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Compulsory Childhood Vaccination: Emotional Decisions, Ethical Issues, and Potential Solutions

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title
Compulsory Childhood Vaccination: Emotional Decisions, Ethical Issues, and Potential Solutions
author
Brendle, Jacob Carlyle
abstract
Addressing questions in the field of bioethics often involves engaging with various perspectives and drawing across multiple disciplines. The primary aim of this thesis is to discuss compulsory childhood vaccination, which is a controversial topic. To do so, I draw on multiple disciplines and engage with the various viewpoints of stakeholders. This thesis begins by covering the history of vaccination before discussing the legal context of vaccine mandates. This thesis also considers arguments voiced in support of and against compulsory childhood vaccination. Instead of taking a clear stance, although I am pro- vaccine, this project evaluates both the arguments for and against compulsory childhood vaccination, illustrating that both sides of this debate make genuine and thought-provoking arguments. Most importantly, this thesis covers the importance and impact of emotions in vaccine decision-making processes, and the project ends by offering some potential solutions that might encourage vaccine uptake in children, many of which appeal to the role of emotion. The goal of this thesis is not to have all of the answers, and I do not pretend that I do. Rather, it seeks to argue that compulsory vaccination is complicated – it is bound up in emotional decision-making and a variety of ethical arguments – but there are potential solutions to escape the tumultuous landscape we are in.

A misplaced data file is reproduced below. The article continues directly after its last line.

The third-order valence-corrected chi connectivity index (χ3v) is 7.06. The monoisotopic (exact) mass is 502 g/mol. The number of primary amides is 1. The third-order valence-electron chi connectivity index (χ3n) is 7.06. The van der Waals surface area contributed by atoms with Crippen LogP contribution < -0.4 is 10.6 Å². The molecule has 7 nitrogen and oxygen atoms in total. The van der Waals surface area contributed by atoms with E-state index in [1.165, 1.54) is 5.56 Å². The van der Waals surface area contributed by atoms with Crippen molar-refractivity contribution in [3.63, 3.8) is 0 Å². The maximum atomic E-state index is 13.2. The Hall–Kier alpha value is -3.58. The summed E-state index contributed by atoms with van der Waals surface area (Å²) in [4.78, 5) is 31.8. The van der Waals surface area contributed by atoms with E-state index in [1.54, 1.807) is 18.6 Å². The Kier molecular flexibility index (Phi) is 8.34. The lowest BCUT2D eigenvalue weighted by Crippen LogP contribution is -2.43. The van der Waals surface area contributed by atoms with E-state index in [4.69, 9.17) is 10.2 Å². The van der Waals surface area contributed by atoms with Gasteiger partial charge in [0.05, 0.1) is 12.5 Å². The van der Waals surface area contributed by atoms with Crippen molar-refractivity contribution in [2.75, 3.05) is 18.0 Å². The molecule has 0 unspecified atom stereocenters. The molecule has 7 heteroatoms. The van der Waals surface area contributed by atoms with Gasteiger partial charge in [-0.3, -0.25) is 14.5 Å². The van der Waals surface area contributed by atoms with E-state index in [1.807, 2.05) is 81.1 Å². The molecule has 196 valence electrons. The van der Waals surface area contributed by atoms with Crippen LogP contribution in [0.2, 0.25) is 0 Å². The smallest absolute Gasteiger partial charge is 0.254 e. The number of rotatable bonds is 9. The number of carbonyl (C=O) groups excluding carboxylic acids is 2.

subject
Childhood
Compulsion
Decision-making
Emotions
Ethics
Vaccination
contributor
Iltis, Ana S (advisor)
Hall, Mark A (committee member)
Gengler, Amanda M (committee member)
date
2023-09-08T08:35:21Z (accessioned)
2023-09-08T08:35:21Z (available)
2023 (issued)
degree
Bioethics (discipline)
identifier
http://hdl.handle.net/10339/102604 (uri)
language
en (iso)
publisher
Wake Forest University
type
Thesis

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